The story is about these teenagers being given future jobs in their society and Jonas being given the job of the receiver. He will become the new Giver and right now he needs to go and receive information from the d one (Bridges.) All memories of what life was like before this society formed have been wiped out, and the Giver is the only one who now holds onto them. He’s like the advisor to the people, and he alone contains the information so that if they are ever facing a familiar problem again, he will know how to solve it. Now these ideas are actually original (not counting The Never Ending Story part 2.) They are about the only original thing in the movie.
Once Jonas starts experiencing the memories of The Giver, he turns very negative about his current society. Especially when he sees what they do to babies who aren’t very strong. “They haven’t gotten rid of murder,” he says, “they just found a way to call it by another name.” It’s at around this point that color starts coming into the picture. It’s the Pleasantville effect, making everything look like it is brilliantly lit up. Only way too long of this movie is done in black and white. I would say about half of the movie. Using black and white at the beginning, like Oz the Great and Powerful or Space Cowboys, is a much smarter move. This way you are using it for effect without taking away from a solid half of the movie.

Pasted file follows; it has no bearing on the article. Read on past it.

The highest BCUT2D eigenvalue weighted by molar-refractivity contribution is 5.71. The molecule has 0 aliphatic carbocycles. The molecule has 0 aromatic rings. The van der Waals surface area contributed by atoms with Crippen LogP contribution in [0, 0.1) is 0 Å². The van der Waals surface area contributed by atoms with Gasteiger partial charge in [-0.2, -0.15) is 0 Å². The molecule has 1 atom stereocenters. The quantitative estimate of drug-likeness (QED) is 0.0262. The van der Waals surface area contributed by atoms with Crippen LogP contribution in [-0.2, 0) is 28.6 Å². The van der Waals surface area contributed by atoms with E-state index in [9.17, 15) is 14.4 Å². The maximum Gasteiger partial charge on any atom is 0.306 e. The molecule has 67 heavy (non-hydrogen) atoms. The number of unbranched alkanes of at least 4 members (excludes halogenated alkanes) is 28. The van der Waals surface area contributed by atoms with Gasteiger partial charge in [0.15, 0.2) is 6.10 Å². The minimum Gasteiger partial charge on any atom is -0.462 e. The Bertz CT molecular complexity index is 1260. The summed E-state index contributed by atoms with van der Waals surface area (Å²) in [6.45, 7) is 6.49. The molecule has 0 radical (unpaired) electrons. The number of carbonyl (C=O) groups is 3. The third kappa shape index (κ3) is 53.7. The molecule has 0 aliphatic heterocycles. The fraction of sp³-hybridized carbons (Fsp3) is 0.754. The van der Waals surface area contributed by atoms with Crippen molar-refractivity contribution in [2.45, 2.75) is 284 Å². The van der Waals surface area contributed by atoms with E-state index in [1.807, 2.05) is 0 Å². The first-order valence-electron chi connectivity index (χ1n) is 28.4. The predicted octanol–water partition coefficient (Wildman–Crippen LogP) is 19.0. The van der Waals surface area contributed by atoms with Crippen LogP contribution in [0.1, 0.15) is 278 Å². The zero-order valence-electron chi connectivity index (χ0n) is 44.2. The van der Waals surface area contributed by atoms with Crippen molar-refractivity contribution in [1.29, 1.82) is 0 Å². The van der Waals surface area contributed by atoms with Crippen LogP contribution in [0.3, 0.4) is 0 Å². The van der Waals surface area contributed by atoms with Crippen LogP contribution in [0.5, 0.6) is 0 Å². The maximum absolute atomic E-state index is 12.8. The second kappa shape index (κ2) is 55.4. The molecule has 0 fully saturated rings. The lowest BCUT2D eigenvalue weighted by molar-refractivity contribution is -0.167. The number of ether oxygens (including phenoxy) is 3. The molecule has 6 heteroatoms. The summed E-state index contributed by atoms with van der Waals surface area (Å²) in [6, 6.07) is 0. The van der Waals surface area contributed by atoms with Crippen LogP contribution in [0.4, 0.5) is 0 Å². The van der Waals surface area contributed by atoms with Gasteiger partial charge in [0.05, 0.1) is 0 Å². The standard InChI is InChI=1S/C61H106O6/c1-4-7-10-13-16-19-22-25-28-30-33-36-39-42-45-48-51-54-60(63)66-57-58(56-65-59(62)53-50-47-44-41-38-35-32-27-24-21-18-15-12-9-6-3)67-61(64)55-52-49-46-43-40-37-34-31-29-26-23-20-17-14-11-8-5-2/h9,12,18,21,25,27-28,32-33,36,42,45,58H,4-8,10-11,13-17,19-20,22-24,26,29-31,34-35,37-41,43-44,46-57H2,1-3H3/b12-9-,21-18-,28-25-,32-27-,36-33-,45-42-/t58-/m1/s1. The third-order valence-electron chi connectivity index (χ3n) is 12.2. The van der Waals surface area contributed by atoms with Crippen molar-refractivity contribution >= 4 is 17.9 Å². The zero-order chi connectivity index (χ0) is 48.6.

The Giver is a lousy retelling of a story that we’ve seen again and again. There are a few original ideas here, like the naming ceremony where kids learn what their jobs will be for the rest of their lives, but mostly it’s the same old thing being given a fresh coat of paint to make it look different, (a very black and white coat of paint.) This could have been more interesting if we got to see the other friends in their jobs too, and not just Jonas. Something like the way Starship Troopers handled it, giving us storylines for multiple characters to follow. I anticipated some kind of action when the story finally heated up, but even that was extremely limited, if even in there at all. The biggest problem about this movie is how similar it is to everything else. It needed an original spin and it just didn’t get that here.